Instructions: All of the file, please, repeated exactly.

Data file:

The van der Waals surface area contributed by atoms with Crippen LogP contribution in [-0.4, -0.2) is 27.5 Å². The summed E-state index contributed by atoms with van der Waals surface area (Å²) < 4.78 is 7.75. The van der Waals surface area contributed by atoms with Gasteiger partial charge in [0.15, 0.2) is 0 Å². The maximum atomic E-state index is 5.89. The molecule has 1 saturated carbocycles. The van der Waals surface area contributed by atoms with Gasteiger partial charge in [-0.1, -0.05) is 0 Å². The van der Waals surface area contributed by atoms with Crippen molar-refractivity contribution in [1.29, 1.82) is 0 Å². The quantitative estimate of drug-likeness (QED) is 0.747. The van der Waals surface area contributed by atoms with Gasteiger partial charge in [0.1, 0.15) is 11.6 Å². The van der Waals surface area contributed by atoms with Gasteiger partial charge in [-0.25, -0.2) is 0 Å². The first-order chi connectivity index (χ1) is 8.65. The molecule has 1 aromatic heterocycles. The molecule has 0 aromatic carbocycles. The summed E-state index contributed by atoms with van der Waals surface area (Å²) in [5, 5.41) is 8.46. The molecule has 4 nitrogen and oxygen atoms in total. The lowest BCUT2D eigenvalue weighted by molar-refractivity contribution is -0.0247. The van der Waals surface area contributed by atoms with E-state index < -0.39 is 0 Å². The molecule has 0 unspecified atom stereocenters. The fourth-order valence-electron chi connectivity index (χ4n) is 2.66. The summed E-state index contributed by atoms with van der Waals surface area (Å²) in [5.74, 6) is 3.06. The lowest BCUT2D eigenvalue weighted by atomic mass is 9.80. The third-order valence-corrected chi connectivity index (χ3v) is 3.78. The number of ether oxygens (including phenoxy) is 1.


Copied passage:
The van der Waals surface area contributed by atoms with Crippen LogP contribution in [-0.4, -0.2) is 27.5 Å². The summed E-state index contributed by atoms with van der Waals surface area (Å²) < 4.78 is 7.75. The van der Waals surface area contributed by atoms with Gasteiger partial charge in [0.15, 0.2) is 0 Å². The maximum atomic E-state index is 5.89. The molecule has 1 saturated carbocycles. The van der Waals surface area contributed by atoms with Gasteiger partial charge in [-0.1, -0.05) is 0 Å². The van der Waals surface area contributed by atoms with Crippen molar-refractivity contribution in [1.29, 1.82) is 0 Å². The quantitative estimate of drug-likeness (QED) is 0.747. The van der Waals surface area contributed by atoms with Gasteiger partial charge in [0.1, 0.15) is 11.6 Å². The van der Waals surface area contributed by atoms with Gasteiger partial charge in [-0.25, -0.2) is 0 Å². The first-order chi connectivity index (χ1) is 8.65. The molecule has 1 aromatic heterocycles. The molecule has 0 aromatic carbocycles. The summed E-state index contributed by atoms with van der Waals surface area (Å²) in [5, 5.41) is 8.46. The molecule has 4 nitrogen and oxygen atoms in total. The lowest BCUT2D eigenvalue weighted by molar-refractivity contribution is -0.0247. The van der Waals surface area contributed by atoms with E-state index < -0.39 is 0 Å². The molecule has 0 unspecified atom stereocenters. The fourth-order valence-electron chi connectivity index (χ4n) is 2.66. The summed E-state index contributed by atoms with van der Waals surface area (Å²) in [5.74, 6) is 3.06. The lowest BCUT2D eigenvalue weighted by atomic mass is 9.80. The third-order valence-corrected chi connectivity index (χ3v) is 3.78. The number of ether oxygens (including phenoxy) is 1.